Sigh, OK. I give in. Your playing semantics here. So the Raptor can't haul 2000 lb ordinance internally. Without upgrades, the Raptor can precisely place JDAMs from an altitude of 50K from at least 50KMs distant. The F-35 cannot.(It hasn't the speed nor altitude capability to do so)


How is it semantics? One of the requirements for the 'A' variant F-35 was 2,000 lb ordinance internally.

The only sensor the F-22 can use for targeting JDAM's at that distance is either off-board or Synthetic Aperture Radar. The F-35 has DAS, EOTS (including laser for targeting moving objects), SAR (albeit probably not as capable as the AN/APG-77v1) and better datalinks.

It can also internally carry weapons such as Joint Stand Off Weapon (JSOW) (with 130 km range), Joint Strike Missile (JSM) (with 280 km range). And externally weapons such as Joint Air-to-Surface Standoff Missile (JASSM-ER) (with >1000 km range).

The F-22 doesn't even come close to the F-35 in anything that involves A2G and the F-35 is still cheaper. Likewise, a Block 52 F-16 will trounce a F-15C at anything except air-to-air.


Therefore, following your 'logic' the F-35 can't perform CAS roles? Hardly. Different ordinance, same result. The F/A label is political, obviously.

What does lobbing a JDAM at high speed and altitude have to do with CAS?

My ' 'logic' ' is aligned with that of the Australian DOD. The F-35 is significantly more capable than the F-22 in air-to-ground. I believe this is the case because it has more sensors, better communications, and a greater range of weapons to employ. Hardly a stretch.


Your 100 to 1000 range comment is hyperbole, as well. No aircraft currently in service can match M1.5+ of the Raptor, hence extra fuel burnt, again obviously.

It was hyperbole, my 100 to 1000 range comment was not supposed to be taken seriously. The same reasons why an aircraft with a range of 1000 miles has advantages over an aircraft with 100 miles, are the same as those of an aircraft with a range of 600 miles versus 500 miles (for example).

- It can operate a longer distance without tanker support
- It can operate a longer distance from a tanker
- Refuellings become less frequent


(Raptor Vs F-35? Really?)

My Raptor vs F-35 comment was in response to your comment which said:

"Where the super-cruise in a Raptor off-sets 'range' is entering a combat zone at M1.5 and upwards to M1.8. ALL other platforms are now on full burners just to intercept the Raptor/s....guzzling their fuel! Bye-bye range advantage!! "

Again, the vast majority of the F-35 missions are going to be subsonic, some will be transonic. Few will be beyond Mach 1.2. This was also true of 4th generation fighters. So I will concede the F-22 has much better supersonic performance than the F-35, and has less significant drop in range when going supersonic. Important as an Air Domination fighter. But it doesn't mean that the F-22 range is equivalent to that of the F-35.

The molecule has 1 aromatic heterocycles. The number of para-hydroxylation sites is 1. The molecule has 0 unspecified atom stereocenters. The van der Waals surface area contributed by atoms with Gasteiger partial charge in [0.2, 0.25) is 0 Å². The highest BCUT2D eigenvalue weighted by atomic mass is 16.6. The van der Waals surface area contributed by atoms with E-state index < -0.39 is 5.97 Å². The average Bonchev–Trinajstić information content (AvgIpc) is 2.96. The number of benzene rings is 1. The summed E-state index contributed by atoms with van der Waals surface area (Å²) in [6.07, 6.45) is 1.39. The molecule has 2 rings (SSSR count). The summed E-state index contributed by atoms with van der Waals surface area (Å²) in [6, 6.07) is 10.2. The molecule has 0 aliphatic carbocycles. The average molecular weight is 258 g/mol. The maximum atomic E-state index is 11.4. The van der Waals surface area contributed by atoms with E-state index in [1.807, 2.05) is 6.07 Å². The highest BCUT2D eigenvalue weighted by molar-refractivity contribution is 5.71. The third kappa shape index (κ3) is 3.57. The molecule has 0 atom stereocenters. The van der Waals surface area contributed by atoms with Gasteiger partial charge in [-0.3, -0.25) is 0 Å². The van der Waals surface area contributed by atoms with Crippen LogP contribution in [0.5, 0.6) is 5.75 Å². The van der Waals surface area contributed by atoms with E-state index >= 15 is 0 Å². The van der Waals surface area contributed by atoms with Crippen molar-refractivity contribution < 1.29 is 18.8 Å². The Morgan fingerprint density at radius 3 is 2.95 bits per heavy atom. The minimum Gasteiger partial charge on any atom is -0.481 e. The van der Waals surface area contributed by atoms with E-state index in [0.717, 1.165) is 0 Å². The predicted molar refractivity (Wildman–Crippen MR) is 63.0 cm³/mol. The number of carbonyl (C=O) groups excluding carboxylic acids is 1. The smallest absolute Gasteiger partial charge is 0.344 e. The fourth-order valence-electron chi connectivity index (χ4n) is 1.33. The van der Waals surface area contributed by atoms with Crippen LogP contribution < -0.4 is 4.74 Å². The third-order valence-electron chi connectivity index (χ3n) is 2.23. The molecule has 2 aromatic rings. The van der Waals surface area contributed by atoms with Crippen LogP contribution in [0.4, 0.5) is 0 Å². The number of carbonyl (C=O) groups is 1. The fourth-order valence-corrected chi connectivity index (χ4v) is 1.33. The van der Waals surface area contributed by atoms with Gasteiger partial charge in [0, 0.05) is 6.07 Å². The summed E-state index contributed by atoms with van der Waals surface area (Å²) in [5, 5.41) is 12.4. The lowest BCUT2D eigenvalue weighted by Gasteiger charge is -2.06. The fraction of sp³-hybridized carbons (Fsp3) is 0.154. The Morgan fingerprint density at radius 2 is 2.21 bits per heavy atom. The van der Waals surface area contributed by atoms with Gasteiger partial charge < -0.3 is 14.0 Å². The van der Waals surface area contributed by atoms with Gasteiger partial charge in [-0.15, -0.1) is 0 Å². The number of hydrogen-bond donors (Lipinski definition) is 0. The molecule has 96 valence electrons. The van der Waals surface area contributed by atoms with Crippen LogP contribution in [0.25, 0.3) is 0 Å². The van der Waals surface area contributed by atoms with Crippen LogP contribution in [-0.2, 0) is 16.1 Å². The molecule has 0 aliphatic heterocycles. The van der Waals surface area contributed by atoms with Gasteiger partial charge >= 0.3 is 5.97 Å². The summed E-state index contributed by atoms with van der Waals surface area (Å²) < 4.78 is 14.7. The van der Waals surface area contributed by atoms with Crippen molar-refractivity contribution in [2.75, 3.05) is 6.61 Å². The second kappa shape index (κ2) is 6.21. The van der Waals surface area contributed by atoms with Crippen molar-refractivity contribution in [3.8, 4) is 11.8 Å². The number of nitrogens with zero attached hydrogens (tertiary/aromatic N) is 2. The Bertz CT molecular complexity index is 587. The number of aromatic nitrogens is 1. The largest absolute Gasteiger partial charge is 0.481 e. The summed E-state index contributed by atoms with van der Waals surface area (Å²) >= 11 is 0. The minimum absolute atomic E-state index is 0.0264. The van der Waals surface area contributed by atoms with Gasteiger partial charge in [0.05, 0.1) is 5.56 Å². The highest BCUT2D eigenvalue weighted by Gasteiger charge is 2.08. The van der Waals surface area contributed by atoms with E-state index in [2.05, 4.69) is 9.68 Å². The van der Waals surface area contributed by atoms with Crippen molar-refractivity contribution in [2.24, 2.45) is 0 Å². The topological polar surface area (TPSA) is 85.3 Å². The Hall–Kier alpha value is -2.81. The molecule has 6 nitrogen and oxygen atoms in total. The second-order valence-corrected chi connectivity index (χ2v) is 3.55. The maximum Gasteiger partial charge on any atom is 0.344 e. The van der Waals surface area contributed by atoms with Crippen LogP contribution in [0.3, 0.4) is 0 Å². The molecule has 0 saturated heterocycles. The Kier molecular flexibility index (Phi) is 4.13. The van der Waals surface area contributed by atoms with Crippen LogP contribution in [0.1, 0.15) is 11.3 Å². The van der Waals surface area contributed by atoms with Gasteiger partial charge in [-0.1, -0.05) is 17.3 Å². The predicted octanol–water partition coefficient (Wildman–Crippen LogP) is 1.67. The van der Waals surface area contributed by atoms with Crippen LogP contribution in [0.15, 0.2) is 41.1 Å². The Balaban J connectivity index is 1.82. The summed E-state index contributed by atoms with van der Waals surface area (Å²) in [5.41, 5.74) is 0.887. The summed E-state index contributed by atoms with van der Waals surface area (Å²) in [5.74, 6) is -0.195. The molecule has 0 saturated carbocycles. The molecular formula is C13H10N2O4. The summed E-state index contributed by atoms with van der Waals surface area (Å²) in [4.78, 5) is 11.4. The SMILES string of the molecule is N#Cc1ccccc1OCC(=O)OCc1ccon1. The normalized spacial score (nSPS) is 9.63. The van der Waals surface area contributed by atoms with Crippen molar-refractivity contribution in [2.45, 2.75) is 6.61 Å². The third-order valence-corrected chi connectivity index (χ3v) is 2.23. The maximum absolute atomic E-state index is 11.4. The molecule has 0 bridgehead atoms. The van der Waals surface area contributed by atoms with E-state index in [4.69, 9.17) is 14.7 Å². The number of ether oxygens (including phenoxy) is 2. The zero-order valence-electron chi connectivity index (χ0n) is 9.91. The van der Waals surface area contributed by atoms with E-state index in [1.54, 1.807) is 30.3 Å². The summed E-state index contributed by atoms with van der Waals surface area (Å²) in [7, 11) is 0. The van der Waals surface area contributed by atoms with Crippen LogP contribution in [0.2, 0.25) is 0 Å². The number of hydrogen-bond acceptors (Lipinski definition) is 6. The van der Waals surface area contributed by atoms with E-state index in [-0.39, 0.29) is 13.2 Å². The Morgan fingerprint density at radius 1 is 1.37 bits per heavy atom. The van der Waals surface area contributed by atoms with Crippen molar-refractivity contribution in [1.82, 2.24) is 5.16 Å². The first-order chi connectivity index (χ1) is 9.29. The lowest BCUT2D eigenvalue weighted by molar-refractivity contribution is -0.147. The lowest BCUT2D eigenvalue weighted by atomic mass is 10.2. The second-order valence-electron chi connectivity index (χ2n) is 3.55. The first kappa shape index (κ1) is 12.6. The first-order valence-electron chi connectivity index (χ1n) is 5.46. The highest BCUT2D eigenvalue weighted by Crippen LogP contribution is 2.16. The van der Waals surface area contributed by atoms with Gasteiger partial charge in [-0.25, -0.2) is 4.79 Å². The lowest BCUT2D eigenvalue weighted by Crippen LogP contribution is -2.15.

On a side note, the F-22 with external fuel tanks will significantly exceed the range of the F-35. I'll concede the range of the two on internal fuel only is similar, probably with a edge to the F-35.


The A-10 doesn't have the electronic capability of the F-35 either....goodness. Is the A-10 therefore incapable of CAS?

The A-10 is designed for flying low-and-slow, with a large 30 mm cannon, and is armored. The A-10C now can carry Sniper XR or LITENING targeting pods.

The F-22 has no optical targeting pod or targeting laser. It isn't designed to fly low-and-slow. It isn't armored. It doesn't carry a diverse range of weapons. It won't come close to the F-35 at CAS.


The communications issue is easily addressed and hasn't been due the fact they have a means of communication between the Raptor and legacy aircraft, hence a low priority....

I don't think the F-22 even has SINCGARs to communicate with troops on the ground?


You had better research the development of the F-35 before commenting further. There is a video where chief designer of the F-35 stated explicitly that the original "F-35" came about due to the power increase available in the PW F119 engine-which resulted in the F-135-and it was specifically intended for a Harrier replacement. The two other variants were 'after the fact', concepts. Hence one engine, albeit bigger in size.

The F-35 is the result of the Joint Strike Fighter (JSF) program. Before JSF came Joint Advanced Strike Technology (JAST) which also merged with another project called Advanced Short Take-Off/Vertical Landing (ASTOVL) (this happened in 1994). So, one of the predecessor programs to the F-35, was for a supersonic Harrier replacement, which was then merged with another program to provide a strike fighter for three services, which then became another program, which then turned out the F-35.

The U.S. Air Force’s MRF program (1990 - 1993) was for a single engine aircraft. In other words, the F-16 replacement fighter was probably going to be single engine, even before merger with any Harrier replacement. In any event, the F-16 in modern times has been a reliable and safe aircraft, as has the Saab Gripen.

I agree the F-22 can do some multirole missions, but it is largely a Air Dominance Fighter, and that's what it's extremely good at. Maybe with upgrades "Strike Raptor" it would have been an excellent multirole fighter.
edit on 25/4/16 by C0bzz because: (no reason given)



posted on Apr, 25 2016 @ 08:49 AM